Interview - Julia Deakin: Poet who won the literary lottery ticket

Julia Deakin
Julia Deakin
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The Yorkshire Open Poetry Competition was won by Julia Deakin. Nick Ahad spoke to her.

Julia Deakin says there is a secret to winning poetry competitions – “absolute luck”.

“It’s a lottery to some extent, the only thing is, it’s a lottery for which you design your own ticket,” says Deakin.

If that’s the case, then she’s clearly designed some very lucky lottery tickets in the last year.

Not only was the poet crowned the winner of the Yorkshire Open Poetry Competition this year, but a month later she was also walking away with first prize for the Torriano Poetry Competition.

“I haven’t won a prize for 10 years and I probably won’t win one for another 10. But it is nice to have this kind of recognition,” says Deakin, who moved to Yorkshire 30 years ago to attend York University – and never left.

In 1999 she enrolled on an MA at the University of Huddersfield and has since gone on to become a part-time lecturer at the University of Bradford and in copywriting at the University of Huddersfield.

She entered this year’s Yorkshire Open Poetry Competition, sponsored by the Yorkshire Post, with her poem Personal Effects, inspired by a trip to Haddon Hall.

“I was just there for a day out, enjoying the usual things and I sensed that there was a poem there. I went back with a book to take notes and kept my fingers crossed. I had paid £8.99 to get into the hall and I was determined having spent the money to get a poem out of the place,” laughs Deakin.

It was worth it.

Michael Symmons Roberts, the judge of this year’s competition, praised Deakin’s winning entry, saying: “My final shortlist was made up of poems that wouldn’t leave me alone. Most of them had caught my eye at the beginning and had grown stronger with each subsequent reading.”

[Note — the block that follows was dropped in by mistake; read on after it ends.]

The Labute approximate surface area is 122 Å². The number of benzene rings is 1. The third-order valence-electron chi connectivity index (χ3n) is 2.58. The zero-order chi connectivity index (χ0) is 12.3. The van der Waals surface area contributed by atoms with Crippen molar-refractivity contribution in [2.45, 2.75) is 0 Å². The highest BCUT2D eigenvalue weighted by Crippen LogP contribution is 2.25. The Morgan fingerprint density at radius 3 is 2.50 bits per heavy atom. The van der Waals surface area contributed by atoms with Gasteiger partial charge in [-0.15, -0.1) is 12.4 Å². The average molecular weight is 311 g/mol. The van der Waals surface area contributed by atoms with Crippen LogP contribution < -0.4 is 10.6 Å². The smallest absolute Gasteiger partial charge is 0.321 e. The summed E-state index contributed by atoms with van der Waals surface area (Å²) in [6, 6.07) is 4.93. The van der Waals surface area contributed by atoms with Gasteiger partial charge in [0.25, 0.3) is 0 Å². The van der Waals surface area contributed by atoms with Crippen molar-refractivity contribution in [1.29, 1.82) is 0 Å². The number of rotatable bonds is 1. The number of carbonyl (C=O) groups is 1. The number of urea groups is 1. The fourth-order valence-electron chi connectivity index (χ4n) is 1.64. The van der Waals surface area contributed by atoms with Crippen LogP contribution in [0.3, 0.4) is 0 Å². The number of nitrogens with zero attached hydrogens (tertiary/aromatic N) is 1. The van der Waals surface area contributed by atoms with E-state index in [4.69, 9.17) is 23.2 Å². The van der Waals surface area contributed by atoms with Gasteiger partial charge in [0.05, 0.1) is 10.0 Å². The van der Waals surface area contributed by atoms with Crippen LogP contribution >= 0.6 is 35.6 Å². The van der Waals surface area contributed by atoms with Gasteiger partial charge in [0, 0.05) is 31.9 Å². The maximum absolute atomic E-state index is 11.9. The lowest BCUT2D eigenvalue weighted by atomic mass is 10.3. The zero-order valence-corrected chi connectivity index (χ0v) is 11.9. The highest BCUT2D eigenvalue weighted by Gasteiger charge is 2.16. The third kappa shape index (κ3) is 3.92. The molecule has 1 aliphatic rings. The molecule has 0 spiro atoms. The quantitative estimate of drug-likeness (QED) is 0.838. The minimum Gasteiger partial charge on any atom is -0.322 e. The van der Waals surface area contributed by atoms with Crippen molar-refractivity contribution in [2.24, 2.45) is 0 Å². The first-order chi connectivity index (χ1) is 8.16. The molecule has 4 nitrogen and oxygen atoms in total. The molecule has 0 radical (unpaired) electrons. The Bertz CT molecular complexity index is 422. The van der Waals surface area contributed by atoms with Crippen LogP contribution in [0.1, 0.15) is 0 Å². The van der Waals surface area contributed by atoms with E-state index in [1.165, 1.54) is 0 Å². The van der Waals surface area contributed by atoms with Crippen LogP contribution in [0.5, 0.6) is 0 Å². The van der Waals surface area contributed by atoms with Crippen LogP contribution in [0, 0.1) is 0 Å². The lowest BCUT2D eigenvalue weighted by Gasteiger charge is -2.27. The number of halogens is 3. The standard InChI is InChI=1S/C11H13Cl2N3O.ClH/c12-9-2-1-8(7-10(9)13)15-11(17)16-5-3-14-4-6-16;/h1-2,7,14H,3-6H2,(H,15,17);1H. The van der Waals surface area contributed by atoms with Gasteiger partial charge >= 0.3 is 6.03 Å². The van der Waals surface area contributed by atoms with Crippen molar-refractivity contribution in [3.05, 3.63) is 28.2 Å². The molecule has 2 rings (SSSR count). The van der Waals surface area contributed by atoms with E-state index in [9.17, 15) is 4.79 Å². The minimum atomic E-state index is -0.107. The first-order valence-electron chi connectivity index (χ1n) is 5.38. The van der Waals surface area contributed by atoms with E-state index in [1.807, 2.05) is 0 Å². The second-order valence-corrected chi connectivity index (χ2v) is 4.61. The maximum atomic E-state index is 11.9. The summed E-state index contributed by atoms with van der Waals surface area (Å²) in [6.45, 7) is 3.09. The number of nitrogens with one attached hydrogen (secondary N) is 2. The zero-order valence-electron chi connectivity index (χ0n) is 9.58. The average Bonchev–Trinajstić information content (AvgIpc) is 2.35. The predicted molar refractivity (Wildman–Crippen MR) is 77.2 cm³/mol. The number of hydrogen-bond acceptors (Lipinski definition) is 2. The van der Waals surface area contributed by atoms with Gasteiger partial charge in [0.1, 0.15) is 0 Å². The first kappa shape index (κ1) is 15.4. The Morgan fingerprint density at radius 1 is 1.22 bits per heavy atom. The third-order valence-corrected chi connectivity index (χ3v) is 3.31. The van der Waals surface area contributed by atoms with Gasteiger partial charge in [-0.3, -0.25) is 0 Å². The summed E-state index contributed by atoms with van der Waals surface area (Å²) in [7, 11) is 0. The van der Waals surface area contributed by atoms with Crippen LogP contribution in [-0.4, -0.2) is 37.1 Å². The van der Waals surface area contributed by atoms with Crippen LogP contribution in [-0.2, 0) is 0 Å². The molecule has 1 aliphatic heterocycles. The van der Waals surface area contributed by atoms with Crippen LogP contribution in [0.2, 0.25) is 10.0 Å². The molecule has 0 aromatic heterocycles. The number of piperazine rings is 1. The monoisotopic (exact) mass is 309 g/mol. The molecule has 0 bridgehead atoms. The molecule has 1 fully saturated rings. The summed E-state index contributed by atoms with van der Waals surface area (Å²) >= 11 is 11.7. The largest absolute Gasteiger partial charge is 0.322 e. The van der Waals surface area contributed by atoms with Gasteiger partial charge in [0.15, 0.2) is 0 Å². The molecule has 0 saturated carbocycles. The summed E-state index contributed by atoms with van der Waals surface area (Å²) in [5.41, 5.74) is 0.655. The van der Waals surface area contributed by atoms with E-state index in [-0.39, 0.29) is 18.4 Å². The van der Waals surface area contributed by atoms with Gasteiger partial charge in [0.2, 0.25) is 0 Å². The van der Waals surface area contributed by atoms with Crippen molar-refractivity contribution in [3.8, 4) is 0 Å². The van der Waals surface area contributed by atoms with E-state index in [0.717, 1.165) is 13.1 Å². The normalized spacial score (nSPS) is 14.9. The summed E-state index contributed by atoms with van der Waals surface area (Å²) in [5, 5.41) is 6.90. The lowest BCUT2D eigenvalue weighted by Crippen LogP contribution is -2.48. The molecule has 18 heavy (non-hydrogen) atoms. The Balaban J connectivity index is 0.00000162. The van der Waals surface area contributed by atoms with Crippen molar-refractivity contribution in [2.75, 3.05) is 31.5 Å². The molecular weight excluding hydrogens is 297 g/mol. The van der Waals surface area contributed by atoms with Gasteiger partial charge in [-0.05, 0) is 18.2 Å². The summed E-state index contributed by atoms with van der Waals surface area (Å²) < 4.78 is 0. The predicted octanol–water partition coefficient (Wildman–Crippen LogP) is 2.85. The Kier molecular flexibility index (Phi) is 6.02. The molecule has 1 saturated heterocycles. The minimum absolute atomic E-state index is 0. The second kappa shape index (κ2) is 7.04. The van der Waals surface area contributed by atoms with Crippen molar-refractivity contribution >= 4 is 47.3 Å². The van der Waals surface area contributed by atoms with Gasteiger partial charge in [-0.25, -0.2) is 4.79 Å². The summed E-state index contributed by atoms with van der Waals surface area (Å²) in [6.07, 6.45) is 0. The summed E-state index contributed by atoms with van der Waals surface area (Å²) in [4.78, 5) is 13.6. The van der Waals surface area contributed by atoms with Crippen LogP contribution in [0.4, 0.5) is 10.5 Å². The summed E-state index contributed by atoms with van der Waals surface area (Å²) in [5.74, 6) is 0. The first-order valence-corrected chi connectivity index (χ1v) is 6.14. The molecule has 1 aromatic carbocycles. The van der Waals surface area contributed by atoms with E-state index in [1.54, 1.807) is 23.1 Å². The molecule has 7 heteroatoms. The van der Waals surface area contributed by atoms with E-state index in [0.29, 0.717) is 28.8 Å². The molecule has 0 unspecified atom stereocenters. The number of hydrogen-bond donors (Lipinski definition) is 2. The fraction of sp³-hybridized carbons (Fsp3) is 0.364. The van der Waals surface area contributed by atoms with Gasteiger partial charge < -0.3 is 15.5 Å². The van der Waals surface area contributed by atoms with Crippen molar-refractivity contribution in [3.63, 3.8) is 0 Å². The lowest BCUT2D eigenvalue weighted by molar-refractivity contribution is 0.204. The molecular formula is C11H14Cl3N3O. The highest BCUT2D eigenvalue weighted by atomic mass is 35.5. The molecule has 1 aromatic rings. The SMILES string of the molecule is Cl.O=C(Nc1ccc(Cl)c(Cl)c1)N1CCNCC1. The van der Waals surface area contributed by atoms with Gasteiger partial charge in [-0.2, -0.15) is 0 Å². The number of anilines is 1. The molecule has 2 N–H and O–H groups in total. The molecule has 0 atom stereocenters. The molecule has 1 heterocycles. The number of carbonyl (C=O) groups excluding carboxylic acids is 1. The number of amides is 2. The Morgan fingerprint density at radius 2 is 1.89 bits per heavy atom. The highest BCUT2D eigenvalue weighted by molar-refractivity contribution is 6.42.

Personal effects

Haddon Hall, Derbyshire

What haunts after all is not the brass neck of the place

but in a side room, underlit, flung out from the hub,

spirited through cracks between floorboards and flags

to lie cached like exhibits for some overdue case:

the lost keys and coins, washing tallies, playing cards;

a three-inch Christ crucified, minus its cross.

Lodged behind panels near the great fireplace,

the portrait of a young lady holding a small dog.

A bottle by the staircase up to Roger Manners’ room;

a buckle, a hat ornament, a faceted glass stem.

A Papal lead bulla found while cutting a trench;

a horn book; portions of a stringed instrument.

A candle snuffer, letter seals, a child’s leather shoe;

an Edward VI shilling wedged beneath a chapel pew;

a turned dolls’ house table leg; nail scissors, pins;

two ivory nozzles of a vaginal syringe.

And out from behind these the tired skin and bone

of the last hands to touch them before letting go –

the apprentice, the pot boy, the pale governess,

the world-weary valet, the tense paying guest.

From the guts of the whale that swallowed them whole

through the racetrack of sculleries, backstairs and halls,

past the cold chapel frescoes of monochrome flowers

sucking up to the window like dutiful souls,

down the rose-studded gardens and sinuous drive

hear their calloused feet thunder, their anthem gain pace

as reclaiming the shreds of their shadowy lives

they stride with their visitors out of the gate.

Julia Deakin